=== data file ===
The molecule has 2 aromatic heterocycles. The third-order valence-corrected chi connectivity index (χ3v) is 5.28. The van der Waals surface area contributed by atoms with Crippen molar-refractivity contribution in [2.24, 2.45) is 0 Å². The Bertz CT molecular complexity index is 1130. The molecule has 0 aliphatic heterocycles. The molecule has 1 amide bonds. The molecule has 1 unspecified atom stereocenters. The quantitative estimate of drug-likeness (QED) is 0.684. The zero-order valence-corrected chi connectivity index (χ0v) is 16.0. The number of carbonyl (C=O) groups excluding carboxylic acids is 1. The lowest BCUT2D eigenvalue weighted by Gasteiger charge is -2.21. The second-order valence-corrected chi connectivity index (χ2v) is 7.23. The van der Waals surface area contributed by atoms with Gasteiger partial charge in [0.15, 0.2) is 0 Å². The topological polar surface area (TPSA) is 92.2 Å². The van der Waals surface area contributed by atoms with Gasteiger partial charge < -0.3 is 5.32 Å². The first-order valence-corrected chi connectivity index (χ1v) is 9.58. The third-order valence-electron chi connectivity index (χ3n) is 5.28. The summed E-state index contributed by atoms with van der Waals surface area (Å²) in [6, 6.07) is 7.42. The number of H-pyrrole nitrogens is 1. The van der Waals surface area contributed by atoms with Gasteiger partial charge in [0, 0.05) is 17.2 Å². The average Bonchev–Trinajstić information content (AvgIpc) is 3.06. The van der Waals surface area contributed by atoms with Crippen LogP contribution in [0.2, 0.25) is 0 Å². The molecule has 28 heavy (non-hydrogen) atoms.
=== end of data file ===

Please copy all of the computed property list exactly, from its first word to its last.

The molecule has 2 aromatic heterocycles. The third-order valence-corrected chi connectivity index (χ3v) is 5.28. The van der Waals surface area contributed by atoms with Crippen molar-refractivity contribution in [2.24, 2.45) is 0 Å². The Bertz CT molecular complexity index is 1130. The molecule has 0 aliphatic heterocycles. The molecule has 1 amide bonds. The molecule has 1 unspecified atom stereocenters. The quantitative estimate of drug-likeness (QED) is 0.684. The zero-order valence-corrected chi connectivity index (χ0v) is 16.0. The number of carbonyl (C=O) groups excluding carboxylic acids is 1. The lowest BCUT2D eigenvalue weighted by Gasteiger charge is -2.21. The second-order valence-corrected chi connectivity index (χ2v) is 7.23. The van der Waals surface area contributed by atoms with Gasteiger partial charge in [0.15, 0.2) is 0 Å². The topological polar surface area (TPSA) is 92.2 Å². The van der Waals surface area contributed by atoms with Gasteiger partial charge < -0.3 is 5.32 Å². The first-order valence-corrected chi connectivity index (χ1v) is 9.58. The third-order valence-electron chi connectivity index (χ3n) is 5.28. The summed E-state index contributed by atoms with van der Waals surface area (Å²) in [6, 6.07) is 7.42. The number of H-pyrrole nitrogens is 1. The van der Waals surface area contributed by atoms with Gasteiger partial charge in [0, 0.05) is 17.2 Å². The average Bonchev–Trinajstić information content (AvgIpc) is 3.06. The van der Waals surface area contributed by atoms with Crippen LogP contribution in [0.2, 0.25) is 0 Å². The molecule has 28 heavy (non-hydrogen) atoms.